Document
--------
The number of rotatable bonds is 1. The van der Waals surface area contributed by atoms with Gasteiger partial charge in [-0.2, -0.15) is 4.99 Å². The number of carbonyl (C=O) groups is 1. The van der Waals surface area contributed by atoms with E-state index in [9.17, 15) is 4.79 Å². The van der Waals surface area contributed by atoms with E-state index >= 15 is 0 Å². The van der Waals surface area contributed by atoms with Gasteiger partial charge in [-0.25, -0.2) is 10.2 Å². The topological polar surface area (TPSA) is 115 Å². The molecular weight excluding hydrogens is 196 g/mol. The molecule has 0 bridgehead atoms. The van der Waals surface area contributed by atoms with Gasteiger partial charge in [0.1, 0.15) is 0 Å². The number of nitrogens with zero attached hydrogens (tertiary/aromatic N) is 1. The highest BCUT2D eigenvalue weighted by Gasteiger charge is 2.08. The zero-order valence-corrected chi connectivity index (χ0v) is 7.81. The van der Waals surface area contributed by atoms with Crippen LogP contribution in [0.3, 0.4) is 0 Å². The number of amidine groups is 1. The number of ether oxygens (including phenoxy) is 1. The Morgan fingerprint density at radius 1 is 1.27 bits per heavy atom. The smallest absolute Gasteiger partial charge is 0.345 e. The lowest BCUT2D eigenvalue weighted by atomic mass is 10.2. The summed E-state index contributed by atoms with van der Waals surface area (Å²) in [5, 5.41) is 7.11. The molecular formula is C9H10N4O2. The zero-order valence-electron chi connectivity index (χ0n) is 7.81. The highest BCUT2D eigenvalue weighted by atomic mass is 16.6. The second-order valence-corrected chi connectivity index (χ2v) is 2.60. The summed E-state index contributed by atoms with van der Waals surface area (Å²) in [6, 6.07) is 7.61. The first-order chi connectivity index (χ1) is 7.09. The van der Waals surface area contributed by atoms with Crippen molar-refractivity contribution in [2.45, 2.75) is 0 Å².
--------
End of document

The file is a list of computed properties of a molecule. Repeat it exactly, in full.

The number of rotatable bonds is 1. The van der Waals surface area contributed by atoms with Gasteiger partial charge in [-0.2, -0.15) is 4.99 Å². The number of carbonyl (C=O) groups is 1. The van der Waals surface area contributed by atoms with E-state index in [9.17, 15) is 4.79 Å². The van der Waals surface area contributed by atoms with E-state index >= 15 is 0 Å². The van der Waals surface area contributed by atoms with Gasteiger partial charge in [-0.25, -0.2) is 10.2 Å². The topological polar surface area (TPSA) is 115 Å². The molecular weight excluding hydrogens is 196 g/mol. The molecule has 0 bridgehead atoms. The van der Waals surface area contributed by atoms with Gasteiger partial charge in [0.1, 0.15) is 0 Å². The number of nitrogens with zero attached hydrogens (tertiary/aromatic N) is 1. The highest BCUT2D eigenvalue weighted by Gasteiger charge is 2.08. The zero-order valence-corrected chi connectivity index (χ0v) is 7.81. The van der Waals surface area contributed by atoms with Crippen LogP contribution in [0.3, 0.4) is 0 Å². The number of amidine groups is 1. The number of ether oxygens (including phenoxy) is 1. The Morgan fingerprint density at radius 1 is 1.27 bits per heavy atom. The smallest absolute Gasteiger partial charge is 0.345 e. The lowest BCUT2D eigenvalue weighted by atomic mass is 10.2. The summed E-state index contributed by atoms with van der Waals surface area (Å²) in [5, 5.41) is 7.11. The molecular formula is C9H10N4O2. The zero-order valence-electron chi connectivity index (χ0n) is 7.81. The highest BCUT2D eigenvalue weighted by atomic mass is 16.6. The second-order valence-corrected chi connectivity index (χ2v) is 2.60. The summed E-state index contributed by atoms with van der Waals surface area (Å²) in [6, 6.07) is 7.61. The first-order chi connectivity index (χ1) is 7.09. The van der Waals surface area contributed by atoms with Crippen molar-refractivity contribution in [2.45, 2.75) is 0 Å².